User experience

Simple Scan

Simple Scan works as designed and can do a credible job for the home-office if the required functionality is only to scan.

Simple Scan deviates from the benchmark in four major ways:

  • the reverse-side of each scanned page is upside-down.  This requires two manual task to correct for each page (Simple Scan can rotate only by 90° at a time).
  • there is no presumption of batch-orientated document scanning workflow.  Each document is a separate scan to save to a single file.  The use cannot batch-scan a pile of documents, then use Simple Scan to save selected pages (i.e. a document) into a single PDF file.  Instead, the user needs to jump up-and-down, to-and-from the scanner, for each and every multi-page document.  This makes the job so much longer, although, to be fair, it does burn calories and might help the user eliminate his/her personal obesity crisis.  But it's no good for an office environment (of whatever size of business).
  • Simple Scan doesn't always get the page size correct.  When set to determine the page size automatically, sheets of A4 are scanned in pages that are far bigger.  So this requires manual intervention to set the settings correctly.
  • Simple Scan's default dots-per-inch setting for text documents is 150dpi, a tad too low for reliable OCRring (which ideally needs 200dpi).  But Simple Scan offers only 150dpi or 300dpi, no finer balance is available.
Although Simple Scan presents itself as simple, it makes some pretty crass choices about simplicity, resulting in the user needing to do more manual tasks to achieve the required result.

Regarding the upside-down results of every reverse-side, this is found in gscan2pdf too, so is likely to be an issue with the underlying device driver than Simple Scan.  Unfortunately, no-body appears to have asked about this issue on the internet, so it suggests that the desired functionality is so little demanded that no-body has bothered to fix it.  At least the benchmark gets it right straight off the bat.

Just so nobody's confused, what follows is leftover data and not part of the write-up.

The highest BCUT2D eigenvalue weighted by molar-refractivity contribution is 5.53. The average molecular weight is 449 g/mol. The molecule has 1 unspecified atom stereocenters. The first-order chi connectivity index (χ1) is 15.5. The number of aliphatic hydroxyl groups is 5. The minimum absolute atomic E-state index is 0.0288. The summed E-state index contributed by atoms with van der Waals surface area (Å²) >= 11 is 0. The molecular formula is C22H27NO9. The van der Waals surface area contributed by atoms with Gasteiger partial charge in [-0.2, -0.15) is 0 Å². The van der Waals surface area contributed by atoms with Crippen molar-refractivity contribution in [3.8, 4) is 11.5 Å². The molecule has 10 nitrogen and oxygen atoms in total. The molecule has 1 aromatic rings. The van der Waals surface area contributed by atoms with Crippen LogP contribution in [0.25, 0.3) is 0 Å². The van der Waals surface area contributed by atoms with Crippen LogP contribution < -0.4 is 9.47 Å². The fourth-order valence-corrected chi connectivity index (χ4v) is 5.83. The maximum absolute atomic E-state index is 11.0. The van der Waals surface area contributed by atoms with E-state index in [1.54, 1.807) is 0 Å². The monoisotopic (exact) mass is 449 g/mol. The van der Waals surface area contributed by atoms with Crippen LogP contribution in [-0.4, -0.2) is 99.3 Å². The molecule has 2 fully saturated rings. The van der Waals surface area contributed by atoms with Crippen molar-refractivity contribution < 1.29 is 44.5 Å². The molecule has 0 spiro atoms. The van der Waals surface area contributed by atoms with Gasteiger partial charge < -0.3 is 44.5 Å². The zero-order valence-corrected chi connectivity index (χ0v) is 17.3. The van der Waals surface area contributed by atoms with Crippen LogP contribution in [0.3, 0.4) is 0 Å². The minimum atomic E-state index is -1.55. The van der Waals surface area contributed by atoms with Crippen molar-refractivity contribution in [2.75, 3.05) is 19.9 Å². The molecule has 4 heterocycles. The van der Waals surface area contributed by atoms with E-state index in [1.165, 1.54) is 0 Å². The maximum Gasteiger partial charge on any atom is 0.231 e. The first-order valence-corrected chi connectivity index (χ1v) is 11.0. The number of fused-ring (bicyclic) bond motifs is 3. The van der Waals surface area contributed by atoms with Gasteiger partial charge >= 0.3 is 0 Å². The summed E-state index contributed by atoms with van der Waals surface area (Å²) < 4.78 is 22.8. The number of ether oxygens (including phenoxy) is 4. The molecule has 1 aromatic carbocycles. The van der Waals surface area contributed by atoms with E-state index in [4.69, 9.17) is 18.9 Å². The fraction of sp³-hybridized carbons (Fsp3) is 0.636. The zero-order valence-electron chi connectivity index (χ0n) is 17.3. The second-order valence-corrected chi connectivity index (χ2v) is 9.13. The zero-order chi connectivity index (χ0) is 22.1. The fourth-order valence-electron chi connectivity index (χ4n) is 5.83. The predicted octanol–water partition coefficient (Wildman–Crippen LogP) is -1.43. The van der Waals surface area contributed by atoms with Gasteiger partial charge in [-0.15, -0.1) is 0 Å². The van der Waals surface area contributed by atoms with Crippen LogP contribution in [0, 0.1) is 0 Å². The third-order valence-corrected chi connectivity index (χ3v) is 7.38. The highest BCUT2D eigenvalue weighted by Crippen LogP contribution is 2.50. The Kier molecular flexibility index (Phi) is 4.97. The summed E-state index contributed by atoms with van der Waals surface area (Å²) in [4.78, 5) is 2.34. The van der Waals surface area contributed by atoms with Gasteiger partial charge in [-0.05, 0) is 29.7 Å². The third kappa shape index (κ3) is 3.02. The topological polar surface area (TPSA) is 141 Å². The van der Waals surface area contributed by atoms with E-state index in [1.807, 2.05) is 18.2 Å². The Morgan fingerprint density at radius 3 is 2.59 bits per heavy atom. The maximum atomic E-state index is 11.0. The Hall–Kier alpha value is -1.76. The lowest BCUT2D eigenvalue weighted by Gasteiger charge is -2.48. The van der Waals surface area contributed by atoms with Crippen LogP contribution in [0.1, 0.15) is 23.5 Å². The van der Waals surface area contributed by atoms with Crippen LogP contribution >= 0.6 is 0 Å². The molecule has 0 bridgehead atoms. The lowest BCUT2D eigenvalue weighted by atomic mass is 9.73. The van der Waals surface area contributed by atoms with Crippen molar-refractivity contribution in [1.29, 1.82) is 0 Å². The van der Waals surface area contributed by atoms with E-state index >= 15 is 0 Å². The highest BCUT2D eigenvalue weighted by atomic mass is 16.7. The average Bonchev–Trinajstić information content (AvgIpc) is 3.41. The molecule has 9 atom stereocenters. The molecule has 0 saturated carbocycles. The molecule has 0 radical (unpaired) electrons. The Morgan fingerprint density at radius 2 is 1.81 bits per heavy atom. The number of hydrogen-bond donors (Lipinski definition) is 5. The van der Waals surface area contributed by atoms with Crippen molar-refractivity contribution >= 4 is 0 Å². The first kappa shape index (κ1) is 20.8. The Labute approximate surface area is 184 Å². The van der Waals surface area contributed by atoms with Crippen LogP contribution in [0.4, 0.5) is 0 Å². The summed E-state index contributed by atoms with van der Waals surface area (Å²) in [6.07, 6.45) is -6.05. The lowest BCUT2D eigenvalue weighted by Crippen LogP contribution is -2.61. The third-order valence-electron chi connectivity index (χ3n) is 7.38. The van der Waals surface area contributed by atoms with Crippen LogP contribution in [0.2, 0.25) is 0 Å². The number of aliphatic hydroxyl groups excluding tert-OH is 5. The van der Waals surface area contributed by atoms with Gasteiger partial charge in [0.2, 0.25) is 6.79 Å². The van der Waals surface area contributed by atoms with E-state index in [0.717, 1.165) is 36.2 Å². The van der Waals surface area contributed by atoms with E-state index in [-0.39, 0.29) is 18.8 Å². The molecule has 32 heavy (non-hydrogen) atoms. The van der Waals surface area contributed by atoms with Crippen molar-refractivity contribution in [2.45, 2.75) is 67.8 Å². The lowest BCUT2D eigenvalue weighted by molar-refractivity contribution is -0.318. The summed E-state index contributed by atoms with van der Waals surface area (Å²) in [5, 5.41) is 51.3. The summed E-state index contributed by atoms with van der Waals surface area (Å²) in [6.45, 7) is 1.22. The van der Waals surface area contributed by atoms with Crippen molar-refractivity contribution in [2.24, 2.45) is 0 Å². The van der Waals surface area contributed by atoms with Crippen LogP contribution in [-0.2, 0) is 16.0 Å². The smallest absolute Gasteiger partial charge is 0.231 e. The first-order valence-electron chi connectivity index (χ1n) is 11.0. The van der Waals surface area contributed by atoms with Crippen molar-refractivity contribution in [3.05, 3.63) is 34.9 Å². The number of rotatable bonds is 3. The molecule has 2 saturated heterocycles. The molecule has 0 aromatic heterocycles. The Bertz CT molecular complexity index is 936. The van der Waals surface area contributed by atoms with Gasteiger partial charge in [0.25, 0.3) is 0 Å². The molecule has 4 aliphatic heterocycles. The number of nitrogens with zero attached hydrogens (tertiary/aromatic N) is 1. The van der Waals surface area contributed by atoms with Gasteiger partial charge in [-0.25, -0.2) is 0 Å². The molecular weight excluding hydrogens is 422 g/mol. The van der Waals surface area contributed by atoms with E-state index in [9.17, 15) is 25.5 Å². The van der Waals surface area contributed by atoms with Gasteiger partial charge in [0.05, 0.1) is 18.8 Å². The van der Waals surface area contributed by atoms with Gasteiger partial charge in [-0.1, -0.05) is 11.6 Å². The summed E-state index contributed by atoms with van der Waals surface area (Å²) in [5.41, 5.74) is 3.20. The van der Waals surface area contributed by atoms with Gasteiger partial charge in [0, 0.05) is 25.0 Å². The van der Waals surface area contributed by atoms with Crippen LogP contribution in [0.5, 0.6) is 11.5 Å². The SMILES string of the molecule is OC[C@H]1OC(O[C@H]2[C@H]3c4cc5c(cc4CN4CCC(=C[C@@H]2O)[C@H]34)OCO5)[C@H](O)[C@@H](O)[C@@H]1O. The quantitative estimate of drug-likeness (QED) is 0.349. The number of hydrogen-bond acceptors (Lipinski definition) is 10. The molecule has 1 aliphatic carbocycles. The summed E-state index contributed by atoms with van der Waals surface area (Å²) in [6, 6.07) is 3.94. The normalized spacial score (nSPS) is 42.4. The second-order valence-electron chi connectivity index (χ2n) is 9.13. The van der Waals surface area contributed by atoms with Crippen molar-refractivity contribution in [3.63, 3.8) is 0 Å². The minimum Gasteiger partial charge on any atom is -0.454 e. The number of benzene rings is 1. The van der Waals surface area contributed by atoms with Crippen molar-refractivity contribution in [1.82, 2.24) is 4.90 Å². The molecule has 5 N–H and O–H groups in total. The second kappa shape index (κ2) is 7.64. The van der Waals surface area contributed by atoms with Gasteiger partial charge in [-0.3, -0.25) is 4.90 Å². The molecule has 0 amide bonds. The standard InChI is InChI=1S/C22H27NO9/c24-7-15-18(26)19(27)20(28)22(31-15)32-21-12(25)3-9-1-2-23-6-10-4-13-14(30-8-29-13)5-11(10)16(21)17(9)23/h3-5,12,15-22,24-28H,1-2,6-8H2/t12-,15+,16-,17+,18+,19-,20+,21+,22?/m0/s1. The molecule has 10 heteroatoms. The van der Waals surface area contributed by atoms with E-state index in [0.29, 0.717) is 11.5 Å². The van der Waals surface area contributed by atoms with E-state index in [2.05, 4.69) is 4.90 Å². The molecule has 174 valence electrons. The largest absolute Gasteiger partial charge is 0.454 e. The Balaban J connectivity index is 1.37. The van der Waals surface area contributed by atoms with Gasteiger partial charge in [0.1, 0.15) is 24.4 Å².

Gimagereader is primarily an OCR app for existing documents.  In this test, its primary use case is to complement Simple Scan.  It is a front-end for the tesseract engine.

Gimagereader is accessible only by mouse.  It is absolutely horrendous!

When processing an OCR, it's use of tesseract appears to be far slower than either gscan2pdf or NAPS2 (by minutes).

When gimagereader has processed the OCR, the user can save the output to a text file, but apparently not to embed it into the PDF.  This defeats the whole purpose of OCR: a presumption of the functionality - that the benchmark gets right - is that the selectable text is available directly from within the PDF, that the PDF browser permits select and copy.

Gimagereader is programmed to use tesseract as its OCR engine.  Tesseract does a fair job of reading even 150dpi scanned text, although the number of errors is too great to be reliable in any office environment.  Gimagereader presents the output as a preview pane with a spell-checking facility.  So when tesseract misreads "mortgage" as "mortgge", gimagereader underlines it as a potential error.  This is a useful manual task to have available, if only to show how unreliable the OCR engine is with text scanned at too low a resolution.  By contrast, the benchmark just gets it right, straight off the bat.